5. measures needed to ensure effective access to justice, including legal services, for persons who make or may make disclosures and require access to protection as a whistleblower;
  6. the definition of detrimental action and reprisal, and the interaction between and, if necessary, separation of criminal and civil liability;
  7. the obligations on corporate, not-for-profit and public sector organisations to prepare, publish and apply procedures to support and protect persons who make or may make disclosures, and their liability if they fail to do so or fail to ensure the procedures are followed;
  8. the obligations on independent regulatory and law enforcement agencies to ensure the proper protection of whistleblowers and investigation of whistleblower disclosures;
  9. the circumstances in which public interest disclosures to third parties or the media should attract protection;
  10. any other matters relating to the enhancement of protections and the type and availability of remedies for whistleblowers in the corporate, not-for-profit and public sectors; and
  11. any related matters.[2]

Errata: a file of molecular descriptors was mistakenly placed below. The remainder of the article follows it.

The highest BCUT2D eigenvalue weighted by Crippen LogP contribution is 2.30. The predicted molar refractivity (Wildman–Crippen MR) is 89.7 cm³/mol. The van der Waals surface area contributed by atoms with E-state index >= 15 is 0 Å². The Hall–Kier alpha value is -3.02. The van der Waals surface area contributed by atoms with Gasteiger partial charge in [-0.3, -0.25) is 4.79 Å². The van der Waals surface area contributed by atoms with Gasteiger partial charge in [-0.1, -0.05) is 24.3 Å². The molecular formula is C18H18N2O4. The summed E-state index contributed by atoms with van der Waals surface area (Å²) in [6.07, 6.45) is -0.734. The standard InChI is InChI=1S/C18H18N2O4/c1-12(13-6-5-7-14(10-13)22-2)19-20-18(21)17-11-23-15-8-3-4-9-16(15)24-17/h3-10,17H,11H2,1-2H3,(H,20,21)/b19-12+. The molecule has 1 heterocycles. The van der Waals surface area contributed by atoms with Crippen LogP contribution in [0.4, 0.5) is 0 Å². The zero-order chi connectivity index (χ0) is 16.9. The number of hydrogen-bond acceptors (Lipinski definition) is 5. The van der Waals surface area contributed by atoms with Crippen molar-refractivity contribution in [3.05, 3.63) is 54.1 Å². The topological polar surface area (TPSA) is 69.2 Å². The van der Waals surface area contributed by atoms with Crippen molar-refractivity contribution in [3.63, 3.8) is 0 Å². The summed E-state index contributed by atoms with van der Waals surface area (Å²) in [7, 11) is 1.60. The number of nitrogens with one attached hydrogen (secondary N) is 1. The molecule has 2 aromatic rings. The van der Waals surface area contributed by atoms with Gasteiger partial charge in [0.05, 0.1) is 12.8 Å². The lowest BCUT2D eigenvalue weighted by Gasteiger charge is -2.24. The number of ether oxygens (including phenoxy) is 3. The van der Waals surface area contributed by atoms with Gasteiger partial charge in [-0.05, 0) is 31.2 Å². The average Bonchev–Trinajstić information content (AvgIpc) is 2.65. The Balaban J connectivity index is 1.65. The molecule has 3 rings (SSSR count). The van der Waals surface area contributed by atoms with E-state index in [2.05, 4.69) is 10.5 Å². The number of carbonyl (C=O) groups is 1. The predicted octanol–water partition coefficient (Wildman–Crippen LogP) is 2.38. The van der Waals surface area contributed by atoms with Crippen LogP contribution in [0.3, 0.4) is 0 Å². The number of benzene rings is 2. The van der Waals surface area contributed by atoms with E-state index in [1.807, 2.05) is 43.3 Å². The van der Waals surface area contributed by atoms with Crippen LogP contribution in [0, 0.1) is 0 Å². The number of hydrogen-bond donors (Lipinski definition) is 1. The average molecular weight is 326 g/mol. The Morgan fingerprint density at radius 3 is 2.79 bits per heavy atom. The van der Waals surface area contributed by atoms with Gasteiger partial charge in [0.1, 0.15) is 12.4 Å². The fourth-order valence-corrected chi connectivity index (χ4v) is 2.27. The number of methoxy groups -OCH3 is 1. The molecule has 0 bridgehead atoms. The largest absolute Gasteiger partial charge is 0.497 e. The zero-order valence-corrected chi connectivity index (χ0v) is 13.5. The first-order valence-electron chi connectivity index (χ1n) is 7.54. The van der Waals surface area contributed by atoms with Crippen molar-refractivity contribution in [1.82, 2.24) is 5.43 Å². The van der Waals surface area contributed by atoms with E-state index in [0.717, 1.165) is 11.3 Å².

Conduct of the inquiry

1.3         The committee advertised the inquiry on its webpage and invited submissions from a range of relevant stakeholders. The committee set a closing date for submissions of 10 February 2017. On 14 June and 15 August 2017, the Senate agreed to extensions of the reporting date to 17 August and 14 September 2017 respectively.[3]


1.4        The committee received 75 submissions as detailed in Appendix 1. The committee also received additional information including answers to a series of questions taken on notice by witnesses.

Confidential material

1.5        While the committee prefers to receive evidence in public, the committee received a substantial number of confidential accounts from whistleblowers. Many of these accounts reveal that whistleblowers are reporting that they have suffered serious reprisals. Many have left their field of employment while others harbour deep-seated fears for their employment and livelihoods.

1.6        Some whistleblowers informed the committee that they have suffered reprisals as a result of past contact with parliamentary committees. Other submitters noted that their matter was still under investigation or consideration by a court or tribunal. The committee therefore chose quite deliberately not to name or retell stories and case studies in this report in order to protect the identity of whistleblowers.

1.7        On 15 December 2016 (the inquiry was referred on 30 November 2016) the committee resolved to inform submitters via the inquiry website that: